We've been doing some analysis today of our own E-EDITOR Web site and blog statistics – and it certainly casts an interesting light on the importance attached to blogs on either side of the Atlantic.
The breakdown of hits by time zone was so unexpected that we had to check our figures twice.
In the US, and in continental Europe, awareness of weblogs is far higher than it is in the UK.
We knew that already, but we were still astonished to see that America accounted for 39% of the hits on this blog. Western Europe (the GMT/UTC-plus-one-hour zone) contributed 32% of the hits so far, while people in the UK were only responsible for 19%.
And that's pretty amazing, for a UK-based weblog that's largely about the trials and travails of the e-editor's lot in British industry.
When we turned to the main site at www.e-editor.co.uk, there was a more predictable geographical spread. The UK accounted for 55% of site visits, with the US on 25% and Western Europe on 5%.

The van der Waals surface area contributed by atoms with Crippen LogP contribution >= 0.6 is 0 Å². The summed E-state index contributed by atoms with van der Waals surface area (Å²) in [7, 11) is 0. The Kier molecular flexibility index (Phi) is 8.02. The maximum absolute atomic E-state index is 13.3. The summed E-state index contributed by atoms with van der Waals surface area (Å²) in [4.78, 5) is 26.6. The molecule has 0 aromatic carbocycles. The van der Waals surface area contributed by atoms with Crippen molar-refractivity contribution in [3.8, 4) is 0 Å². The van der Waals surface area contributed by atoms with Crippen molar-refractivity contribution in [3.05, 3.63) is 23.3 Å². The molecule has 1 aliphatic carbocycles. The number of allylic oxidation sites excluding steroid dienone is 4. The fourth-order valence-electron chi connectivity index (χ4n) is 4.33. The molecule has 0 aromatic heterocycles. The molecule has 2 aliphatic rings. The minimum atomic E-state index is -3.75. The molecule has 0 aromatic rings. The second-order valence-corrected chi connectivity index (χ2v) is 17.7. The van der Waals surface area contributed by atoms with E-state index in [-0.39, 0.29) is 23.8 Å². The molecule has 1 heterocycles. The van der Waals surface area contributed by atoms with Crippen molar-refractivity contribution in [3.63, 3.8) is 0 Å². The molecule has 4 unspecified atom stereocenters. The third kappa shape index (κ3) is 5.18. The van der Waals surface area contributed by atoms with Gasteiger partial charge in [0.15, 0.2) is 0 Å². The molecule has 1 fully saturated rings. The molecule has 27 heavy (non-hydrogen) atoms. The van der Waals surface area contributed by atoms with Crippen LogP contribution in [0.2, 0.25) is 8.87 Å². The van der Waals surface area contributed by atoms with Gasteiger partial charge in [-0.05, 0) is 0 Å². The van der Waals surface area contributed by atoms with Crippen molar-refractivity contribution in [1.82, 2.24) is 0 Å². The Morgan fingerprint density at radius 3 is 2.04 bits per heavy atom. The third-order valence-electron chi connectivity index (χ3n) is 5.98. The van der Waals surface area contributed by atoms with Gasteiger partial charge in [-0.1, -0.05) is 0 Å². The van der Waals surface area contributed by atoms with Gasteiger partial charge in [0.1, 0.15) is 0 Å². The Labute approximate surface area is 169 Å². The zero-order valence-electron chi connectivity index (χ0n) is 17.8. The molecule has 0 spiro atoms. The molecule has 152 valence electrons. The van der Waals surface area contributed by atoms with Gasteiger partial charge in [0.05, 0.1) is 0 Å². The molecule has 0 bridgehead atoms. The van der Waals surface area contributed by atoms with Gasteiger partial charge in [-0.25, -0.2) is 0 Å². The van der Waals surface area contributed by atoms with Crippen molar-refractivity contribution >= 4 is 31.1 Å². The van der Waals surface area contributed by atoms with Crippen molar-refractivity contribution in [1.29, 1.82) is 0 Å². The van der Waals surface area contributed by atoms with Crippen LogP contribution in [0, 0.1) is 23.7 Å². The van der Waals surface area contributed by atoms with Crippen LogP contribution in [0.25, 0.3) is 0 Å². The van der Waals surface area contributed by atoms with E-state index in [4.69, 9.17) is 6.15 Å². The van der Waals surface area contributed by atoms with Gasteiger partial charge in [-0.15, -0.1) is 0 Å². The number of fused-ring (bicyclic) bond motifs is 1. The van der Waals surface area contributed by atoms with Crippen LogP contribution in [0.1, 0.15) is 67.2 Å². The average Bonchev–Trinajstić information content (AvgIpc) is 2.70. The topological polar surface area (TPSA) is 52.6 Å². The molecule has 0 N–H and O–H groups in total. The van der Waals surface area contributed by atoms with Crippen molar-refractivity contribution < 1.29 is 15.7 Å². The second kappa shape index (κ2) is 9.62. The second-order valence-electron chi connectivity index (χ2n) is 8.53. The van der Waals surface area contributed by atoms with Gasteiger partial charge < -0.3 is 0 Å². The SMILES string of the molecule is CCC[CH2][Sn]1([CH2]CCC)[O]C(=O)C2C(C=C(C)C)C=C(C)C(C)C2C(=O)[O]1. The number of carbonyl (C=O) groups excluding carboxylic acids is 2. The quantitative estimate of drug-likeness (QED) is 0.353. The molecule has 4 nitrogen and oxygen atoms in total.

Since the content of the blog and the site is similar and broadly complementary, it seems obvious that the marked differences are to do with the medium, rather than the message. And that has obvious implications for a lot of companies in Britain that are currently falling over themselves to launch weblogs for their clients and potential customers.
One of the problems in talking about the e-editor's work is the lack of hard facts. What we need is more empirical evidence about what we do and what is really involved.
That's why we have started putting e-editors into cages and measuring their pulse and blink rates while they work. It's why we've strapped electrodes to their hands and introduced scan path analysis equipment to track their eye movements. It's why we use real-time CAT scanning to observe their brain activity while they're writing headlines.
Or it might be, if anyone could be bothered.
Instead, to try to get some crude indicators of what e-editors really do at work all day, we've invested in some new capital equipment that doesn't rely so much on high technology.
We've got a clicker.
All the clicker does is count. Whenever you tap it with a finger or the flat of your hand, it adds one to the previous total. It's the sort of gadget they use to count cars in traffic surveys. Nightclubs give them to the bouncers to keep track of how many people are dehydrating inside.